[Technology 967] Re: M-learning through cell phones

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Debra Smith dlmsmith at sbcglobal.net
Mon Apr 23 15:35:04 EDT 2007


In beginning ESL for adults, I have used the 'record' feature on students'
mobile phones to individualize instruction, recording short sound files to
let students listen outside of class to something they were having
difficulty mastering, and I have used mobiles in class to have students
practice model telephone dialogues with a tutor (My child will be absent
from school today; What time does the store close? etc.). It's enough harder
to talk without seeing a face, and sound is enough less clear on a phone
than in person, that the exercise seemed worthwhile.
Debra Morris Smith


On 4/23/07, David J. Rosen <djrosen at comcast.net> wrote:

>

> Marilyn and others,

>

> Cell phones (called mobile phones in much of the rest of the world)

> are being used for learning projects in classrooms (and outside) by

> high school students. M-Learning is also being done with young

> adults in the U.K., South Africa and Australia. See:

>

> http://www.m-learning.org/

>

> This is a web site in the U.K. devoted to m-learning, and it

> describes a multi-year project focused on basic skills learning for

> school dropouts aged 16-24. Handhelds, especially mobile phones, are

> ubiquitous in youth culture in developed, as well as in many areas of

> developing countries. They are as comfortable to young people as

> pencils and pens. They also allow access from a wide variety of

> places, and at any time. The instruction is designed in game format,

> using appealing graphics, and with content of interest to young

> adults. The youth involved in the three-year project, from 2001-

> 2004, were not enrolled in any education or training and were

> unemployed, underemployed, or even homeless. The m-learning

> infrastructure includes a Learning Management System and a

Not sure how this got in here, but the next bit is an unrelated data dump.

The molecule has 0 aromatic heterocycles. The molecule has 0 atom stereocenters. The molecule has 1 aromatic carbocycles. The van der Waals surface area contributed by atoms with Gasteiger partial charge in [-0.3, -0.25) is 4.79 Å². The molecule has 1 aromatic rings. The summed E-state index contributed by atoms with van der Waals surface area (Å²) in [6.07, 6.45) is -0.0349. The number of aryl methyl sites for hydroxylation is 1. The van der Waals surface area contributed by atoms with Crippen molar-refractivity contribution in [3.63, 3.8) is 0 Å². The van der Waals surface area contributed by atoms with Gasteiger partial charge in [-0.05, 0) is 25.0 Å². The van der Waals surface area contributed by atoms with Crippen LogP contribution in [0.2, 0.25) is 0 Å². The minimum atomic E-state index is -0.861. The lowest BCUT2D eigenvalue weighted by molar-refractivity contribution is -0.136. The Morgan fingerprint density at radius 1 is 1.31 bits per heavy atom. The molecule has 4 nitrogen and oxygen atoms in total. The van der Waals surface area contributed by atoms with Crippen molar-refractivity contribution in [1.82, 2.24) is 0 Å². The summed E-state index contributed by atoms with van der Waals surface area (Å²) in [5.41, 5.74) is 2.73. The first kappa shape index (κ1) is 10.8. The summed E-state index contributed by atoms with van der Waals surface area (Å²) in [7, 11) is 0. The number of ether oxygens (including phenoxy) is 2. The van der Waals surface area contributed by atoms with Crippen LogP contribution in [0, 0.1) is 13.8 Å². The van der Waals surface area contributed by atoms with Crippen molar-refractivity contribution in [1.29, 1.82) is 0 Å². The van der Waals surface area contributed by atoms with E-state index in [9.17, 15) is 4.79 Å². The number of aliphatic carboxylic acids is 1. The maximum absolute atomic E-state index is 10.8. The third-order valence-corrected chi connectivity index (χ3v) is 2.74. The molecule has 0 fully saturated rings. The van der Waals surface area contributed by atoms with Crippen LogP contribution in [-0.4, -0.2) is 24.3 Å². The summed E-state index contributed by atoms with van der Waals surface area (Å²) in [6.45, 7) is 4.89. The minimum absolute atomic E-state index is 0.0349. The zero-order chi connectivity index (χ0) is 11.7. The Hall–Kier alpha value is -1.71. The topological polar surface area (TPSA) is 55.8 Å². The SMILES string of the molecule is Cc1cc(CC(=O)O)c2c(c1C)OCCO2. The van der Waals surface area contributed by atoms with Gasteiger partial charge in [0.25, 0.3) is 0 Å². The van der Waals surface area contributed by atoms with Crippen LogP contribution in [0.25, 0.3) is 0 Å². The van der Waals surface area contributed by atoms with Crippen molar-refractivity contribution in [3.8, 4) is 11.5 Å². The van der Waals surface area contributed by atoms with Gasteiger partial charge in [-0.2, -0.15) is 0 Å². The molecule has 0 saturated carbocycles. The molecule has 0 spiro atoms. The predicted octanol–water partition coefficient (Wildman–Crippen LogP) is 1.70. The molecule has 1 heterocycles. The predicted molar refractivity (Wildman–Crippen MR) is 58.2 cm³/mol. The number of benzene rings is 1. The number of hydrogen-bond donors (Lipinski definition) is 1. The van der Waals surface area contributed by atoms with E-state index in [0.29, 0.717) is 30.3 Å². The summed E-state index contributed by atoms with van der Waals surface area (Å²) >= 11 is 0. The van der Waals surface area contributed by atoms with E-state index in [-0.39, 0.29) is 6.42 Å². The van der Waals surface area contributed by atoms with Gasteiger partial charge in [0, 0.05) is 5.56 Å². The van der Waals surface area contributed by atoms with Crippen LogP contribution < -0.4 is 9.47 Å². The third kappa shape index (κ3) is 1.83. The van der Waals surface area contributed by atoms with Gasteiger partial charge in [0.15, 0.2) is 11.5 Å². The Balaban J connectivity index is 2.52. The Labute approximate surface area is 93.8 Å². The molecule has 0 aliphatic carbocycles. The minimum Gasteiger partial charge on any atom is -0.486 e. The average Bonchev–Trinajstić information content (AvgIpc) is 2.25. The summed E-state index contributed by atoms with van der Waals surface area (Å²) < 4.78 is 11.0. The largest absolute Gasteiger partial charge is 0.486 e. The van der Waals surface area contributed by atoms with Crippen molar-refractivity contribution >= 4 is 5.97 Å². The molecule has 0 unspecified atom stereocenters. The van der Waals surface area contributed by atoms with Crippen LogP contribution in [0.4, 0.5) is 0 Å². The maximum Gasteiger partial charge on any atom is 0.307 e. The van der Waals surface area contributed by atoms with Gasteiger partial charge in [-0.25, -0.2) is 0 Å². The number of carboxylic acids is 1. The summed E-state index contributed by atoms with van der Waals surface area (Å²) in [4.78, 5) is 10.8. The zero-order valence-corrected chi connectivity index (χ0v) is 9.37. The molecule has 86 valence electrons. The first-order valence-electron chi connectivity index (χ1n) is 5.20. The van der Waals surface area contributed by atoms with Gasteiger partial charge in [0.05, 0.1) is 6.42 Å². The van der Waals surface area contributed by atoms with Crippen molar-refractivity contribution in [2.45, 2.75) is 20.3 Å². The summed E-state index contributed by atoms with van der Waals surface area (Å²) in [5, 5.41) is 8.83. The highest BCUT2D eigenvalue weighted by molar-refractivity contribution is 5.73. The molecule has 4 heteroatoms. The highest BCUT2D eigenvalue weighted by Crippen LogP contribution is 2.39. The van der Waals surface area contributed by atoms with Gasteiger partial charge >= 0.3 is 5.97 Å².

> "microportal interface" which together enable access to m-learning

> materials and services from a variety of mobile devices plus web and

> TV access.

>

> On the web site, look at the interactive demos and the video clips

> (right sidebar menu) . Notice that some of the m-learning projects

> involved "embedded" contextualized workplace learning http://www.m-

> learning.org/projects.shtml .

>

> Two other examples of Mobile Learning:

>

> 1. ACT (college) entrance test preparation ($20)

> http://www.handmark.com/products/detail.php?id=402

>

> 2. News by phone, for example ABE News

> http://abcnews.go.com/Technology/Wireless/ , or

> CNN toGO http://www.cnn.com/togo/

>

> Mobile learning (M-learning) is also called HDUL (handheld devices

> for ubiquitous learning, pronounced "huddle" I guess). You can read

> some research on it at: http://gseacademic.harvard.edu/~hdul/

>

> You'll find a pretty good bibliography of (mostly online) resources

> on m-learning at http://www3.telus.net/~kdeanna/mlearning/related%

> 20links.htm

>

> Here's an example of a project for low-literate ESOL students that

> someone could try:

>

> Using a cell phone camera, an ESOL student project might be to build

> a picture dictionary of their own. Students photograph objects they

> want to know the English word for (the cell phone is a handy way to

> do that just when they discover they don't know the word) and then

> send the photo to a Web page. Later they -- or other students --

> look up the English word for the picture and add it beneath the

> picture, possibly with a short audio file in which the word is